A quote re the peer reviewed study from Dr. Michael Mullan, the CEO and President of the Roskamp Institute, “Anatabine continues to demonstrate widespread anti-inflammatory properties in a broad array of pre-clinical models. Given the commonality of inflammatory systems in rodents and humans, there’s much reason to expect that anatabine will demonstrate similar properties in humans. In fact, the team went on to demonstrate that in human blood inflamed with LPS, the presence of anatabine dramatically dampened the inflammatory response, a result also included in the paper.”

After consulting with my cousin, the product that they recommend for inflammation is Neprinol. The difference between the product that Adam is recommending and Neprinol, is that Neprinol actually eats away at scar tissue. It dissolves it. The product that Adam is discussing, prevents inflammation. It makes me think that these two products combined could be a super healing combo for everything from arthritis to brain injury.

I will try to research these products more to find out what validity that they have or what the current research is describing, but these natural remedies tend to hit the market decades before mainstream medicine begins to manufacture information. For instance, my Aunt has been promoting the benefits of probiotics since the early 1980’s. Now, almost every doctor recommends probiotics after you finish an antibiotic. It is key in recovering a good GI system.


Figuring it out:

I feel like I have been failing at keeping up with the blog. There have been many changes happening over the past few months that have made it difficult for me to work on this.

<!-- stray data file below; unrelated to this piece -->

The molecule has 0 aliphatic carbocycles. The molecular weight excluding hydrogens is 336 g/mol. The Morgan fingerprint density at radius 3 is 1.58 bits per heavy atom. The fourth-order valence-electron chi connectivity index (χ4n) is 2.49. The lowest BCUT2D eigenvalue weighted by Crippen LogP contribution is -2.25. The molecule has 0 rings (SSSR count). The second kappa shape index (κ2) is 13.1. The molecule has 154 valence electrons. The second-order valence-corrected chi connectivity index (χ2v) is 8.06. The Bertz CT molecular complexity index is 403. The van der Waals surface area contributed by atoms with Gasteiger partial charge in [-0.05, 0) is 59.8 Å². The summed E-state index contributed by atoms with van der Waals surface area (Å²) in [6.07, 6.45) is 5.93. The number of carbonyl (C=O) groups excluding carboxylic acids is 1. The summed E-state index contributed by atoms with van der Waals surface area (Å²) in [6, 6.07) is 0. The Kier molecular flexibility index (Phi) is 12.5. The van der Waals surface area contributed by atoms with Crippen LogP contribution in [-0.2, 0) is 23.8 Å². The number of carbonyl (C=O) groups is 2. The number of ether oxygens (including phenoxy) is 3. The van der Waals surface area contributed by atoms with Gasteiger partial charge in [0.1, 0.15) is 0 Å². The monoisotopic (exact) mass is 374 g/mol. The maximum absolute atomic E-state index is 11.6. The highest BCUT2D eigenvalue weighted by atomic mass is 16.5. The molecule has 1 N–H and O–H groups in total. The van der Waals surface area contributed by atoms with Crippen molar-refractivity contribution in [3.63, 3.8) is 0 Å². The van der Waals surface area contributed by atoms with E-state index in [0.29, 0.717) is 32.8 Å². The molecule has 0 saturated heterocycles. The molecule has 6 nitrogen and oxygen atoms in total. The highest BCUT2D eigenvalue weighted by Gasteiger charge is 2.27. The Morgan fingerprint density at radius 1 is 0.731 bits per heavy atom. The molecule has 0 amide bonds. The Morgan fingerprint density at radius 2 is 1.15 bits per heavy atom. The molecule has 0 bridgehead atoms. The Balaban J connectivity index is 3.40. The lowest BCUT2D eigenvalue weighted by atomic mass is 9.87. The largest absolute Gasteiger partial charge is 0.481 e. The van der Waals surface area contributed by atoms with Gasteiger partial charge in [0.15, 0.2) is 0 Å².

One of the greatest challenges has been in job. There has been a mandatory transfer to a new department that has left me mentally drained.

It’s harder than my previous position. It deals with problem solving, and you have to be able to think through situations that can be unique, and I have lost that.

Prior to the injury, I was able to multi task without issue, and I was able to process information and come up with solutions. Now, it can take several other people’s assistance for me to stay focused and on topic.

For instance, I am trying to write this post, and my significant other feels it necessary to play the Inaugural speech. I explained that I didn’t want to listen to it (I’m working on this), so I he moved his laptop into the kitchen so he could listen to it while he cooks. Our place isn’t that big, and so even though it’s not as loud, I can still hear it as if I was playing it myself.

So, my attention drifts, and I’m becoming more irritated as I know that he knows that I have a hard time staying focused in the best of situations.

Frankly, it’s stressful, and I know that if you are dealing with a brain injury or CPM/EPM, that you know exactly to what I am referring.
It’s not an intentional deficit, but it’s a frustrating one.

There are days that I just want to put in ear plugs and bury myself in an underground bunker, so that I can get away from the external crap that bombards me. The dog barking, the neighbors walking, the smell that I can’t figure out where it is coming from, a light, a noise, a sigh, a cramp, a door shutting, my son playing video games, all of these stimuli crash down on me constantly!!! It pulls at my focus. I simply can’t shut the freaking things out all the time, especially if I’m tired or stressed.

It’s absolutely exhausting. It takes so much time for me to pull myself back to what I was doing, and that’s what makes doing my job so hard.
There are days when everything seems normal, like I seem normal, but then there are days when it feels like I’m going to explode or implode from stimulation overload.

(Like just now, I remembered I wanted to contact someone new that I know has a brain injury. I want to get back to several friends that are currently suffering from CPM to find out how they are doing, but by the end of this post, I will probably not remember again. You never know.)

This is where my cognitive and occupational therapist come into play. I am extremely blessed to have two of the best therapists in the world. When I work with them, it is exhausting and stressful, but they can direct me and ground me back to what I need to do.